Let me tell you a secret. I’m a family gal. I have an older sister who I look up to every day, I have a selfless mother who time after time puts my wants and needs before her own, and I have a loving and supportive father who gives me the world. But that’s not the secret.

Growing up I was in Girl Scouts, you know, camping in the wilderness, “do a good turn daily,” PTA-moms turned troop leaders, and the beginning of being your own businesswoman by going door to door and selling cookies. Well rewind to the first part, camping in the wild in the middle of nowhere, Texas. For the longest time I was horrified to go to a sleep-away camp because I thought if I wasn’t under the same roof as my parents, I couldn’t sleep. I know, logic, right? For one or two camping trips I went all-in with that strategy, staying up all night and begging the sun to rise again so that I could go home. For several years in elementary school this continued. I wanted nothing to do with sleepovers at my friends houses, Girl Scouts became a daytime hobby, and my bed was the only place I’d feel comfortable sleeping.

Fast forward to college where I go to school in a different city, travel on my own to different states, and do things like sign up to live in France for a semester. I didn’t think that I’d get homesick, but because I had heard horror stories of culture shock and homesickness, the idea festered in the depth of my thoughts.

More than half way through the semester, I find that I haven’t been homesick quite yet. I think it’s because I’ve found a home here in Paris, even though I’m just over 5,000 miles away from Texas. I love my white room with wooden paneling, twin bed and white comforter, twinkly lights at the rim of my wall-length window, and PSG flag at the door of my balcony. I’ve found a home in the way that I wake up thirty minutes before class and mosey down to T-building, where I more often than not run into friends along the walk over. I’ve most importantly found a home in the incredible people I call my friends, those who I most likely wouldn’t have met in my lifetime otherwise. It’s hard to be homesick when I know that I’m blessed to be in the position I am. I’m living in France for five months, where traveling across Europe is one cheap-plane ticket away. I’ve quickly realized that it would be selfish to be homesick.

I’m not homesick, but I’m sick. Like actually cough-cough, “where’s my medicine?”, sick. Who would’ve thought that before I became homesick, I’d just get sick. It’s kind of ironic actually, and kind of lame at the same time. It’s times like this where I realize that I took for granted the fact that the doctors office is two exits down the highway. Just prescribe me some meds doc, I’m over this. But it’s France, and the doctor is most likely away on the weekend, and maybe even on Monday because they feel like it. It’s Saturday night, my friends are out clubbing, and I’m laying in bed being sick. Until I get my medicine I’ll be resting and drinking lots of fluids. But at least I’m not homesick, right?

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When you’re sick in Paris. Courtesy of the MacBook Pro Photo Booth image backgrounds. Nailed it.

Episode 4: Planes, Trains, and Automobiles

Over the last two months, I’ve adapted my lifestyle to living in France where reliance on public transportation trumps cruising down the highway in your own car. I’ve been in more planes, trains, busses, Ubers and taxi-cabs than I ever have over the course of such a small period of time. Having Paris at my disposal and being so centrally located in Europe has also influenced how I spend my time on the weekends. While I do miss going to the Greenbelt for a hike in Austin, walking down South Congress with some friends for a Sunday brunch, and studying on the lake at Mozart’s, there’s nothing I wouldn’t give up to have the mind-opening adventures I experience when I travel to a new country.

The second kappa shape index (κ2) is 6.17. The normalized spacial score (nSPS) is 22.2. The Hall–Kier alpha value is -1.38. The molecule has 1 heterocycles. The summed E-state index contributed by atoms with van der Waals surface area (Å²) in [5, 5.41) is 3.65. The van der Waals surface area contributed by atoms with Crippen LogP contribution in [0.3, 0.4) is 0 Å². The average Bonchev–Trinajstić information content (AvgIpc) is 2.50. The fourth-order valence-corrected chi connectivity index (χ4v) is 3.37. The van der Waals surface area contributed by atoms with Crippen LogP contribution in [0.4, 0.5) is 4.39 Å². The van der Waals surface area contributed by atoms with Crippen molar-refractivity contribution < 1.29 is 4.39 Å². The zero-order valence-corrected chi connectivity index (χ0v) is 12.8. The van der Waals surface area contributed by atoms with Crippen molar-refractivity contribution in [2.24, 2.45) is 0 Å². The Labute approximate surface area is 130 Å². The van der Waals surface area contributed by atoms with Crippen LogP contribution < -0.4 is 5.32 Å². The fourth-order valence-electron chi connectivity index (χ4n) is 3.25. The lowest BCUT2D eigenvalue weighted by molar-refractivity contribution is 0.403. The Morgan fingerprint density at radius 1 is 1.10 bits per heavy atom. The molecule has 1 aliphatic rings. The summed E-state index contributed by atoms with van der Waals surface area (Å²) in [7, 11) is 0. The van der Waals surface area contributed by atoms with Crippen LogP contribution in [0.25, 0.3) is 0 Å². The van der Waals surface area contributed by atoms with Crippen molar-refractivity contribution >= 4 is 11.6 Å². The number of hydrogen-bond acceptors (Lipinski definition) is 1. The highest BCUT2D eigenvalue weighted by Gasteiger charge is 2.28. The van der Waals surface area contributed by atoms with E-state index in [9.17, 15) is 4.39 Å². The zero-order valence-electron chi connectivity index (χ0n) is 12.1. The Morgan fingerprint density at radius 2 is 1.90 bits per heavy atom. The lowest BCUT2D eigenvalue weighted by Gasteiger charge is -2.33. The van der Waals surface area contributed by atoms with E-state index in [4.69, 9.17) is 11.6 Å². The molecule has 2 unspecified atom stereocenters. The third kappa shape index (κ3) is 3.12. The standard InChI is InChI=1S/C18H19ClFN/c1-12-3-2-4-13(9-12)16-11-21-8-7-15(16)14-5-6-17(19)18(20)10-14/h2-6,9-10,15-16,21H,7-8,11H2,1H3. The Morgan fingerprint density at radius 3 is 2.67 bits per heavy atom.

I wrote to you about (almost) losing my passport in Munich, but since then, I’ve visited Milan and Prague. I’ve been trying something new by capturing some of the moments of my trip on film, so here are a select few of my favorites.



Episode 3: That Time I Was Almost Stuck In Germany

When something that seems unimaginable happens to you, naturally you share that occurrence with friends and family. They gawk as they hear the words coming out of your mouth, their eyes increasingly widening in disbelief. Now two months into my study abroad experience, I have a story to tell you that felt so unbelievable and overwhelming to the extreme that I had to take a break as I was writing it, as the stress from the story vividly darkened my memories.

There’s a handful of emotions that make my stomach feel as if it’s dropping to the ground—losing my passport the morning of my flight takes precedence.

6 am

My morning begins at half six, having five hours of shut-eye—a lavish amount as compared to the night prior. It’s Monday morning and I’m due for a flight out of Munich, back home to Paris, in just two and half hours. I have class back in Paris at 1pm and a presentation to prepare for that evening. I had packed my suitcase the night before, so my morning routine was limited to tidying up the Airbnb and changing out of my pajamas. My three travel companions, myself, and the sun are the only ones awake in the quiet residential neighborhood.

7 am

We call a taxi-cab and carry our suitcases out the door. After a final sweep through the flat, we leave the keys on the table and shut the door—a fleeting moment in time that altered my entire morning. Sofia, being the responsible friend she is, asks us if we have our passports and plane tickets ready. In that moment I realized that I hadn’t seen my passport since we arrived to Munich on Friday morning.

My calm expression quickly changed to one of urgency as I unzipped my suitcase and ransacked through the clothes and shoes I had packed. Suitcase interior—empty. Top flap—empty. Bottom flap—consisted only of my toothbrush, iPhone charger, and copy of Hemingway’s The Sun Also Rises.

7:20 am

My heart sunk to the pit of my stomach as every minute passed. A minute gone was a minute closer to the flight, and I had calculated every minute so that I would make it from the Airbnb to the airport in time. Running low on options I asked Sofia to phone the apartment owner and ask if she could bring a spare key to unlock the door. She agrees and charges a taxi in my name to reach the apartment and deliver the spare key.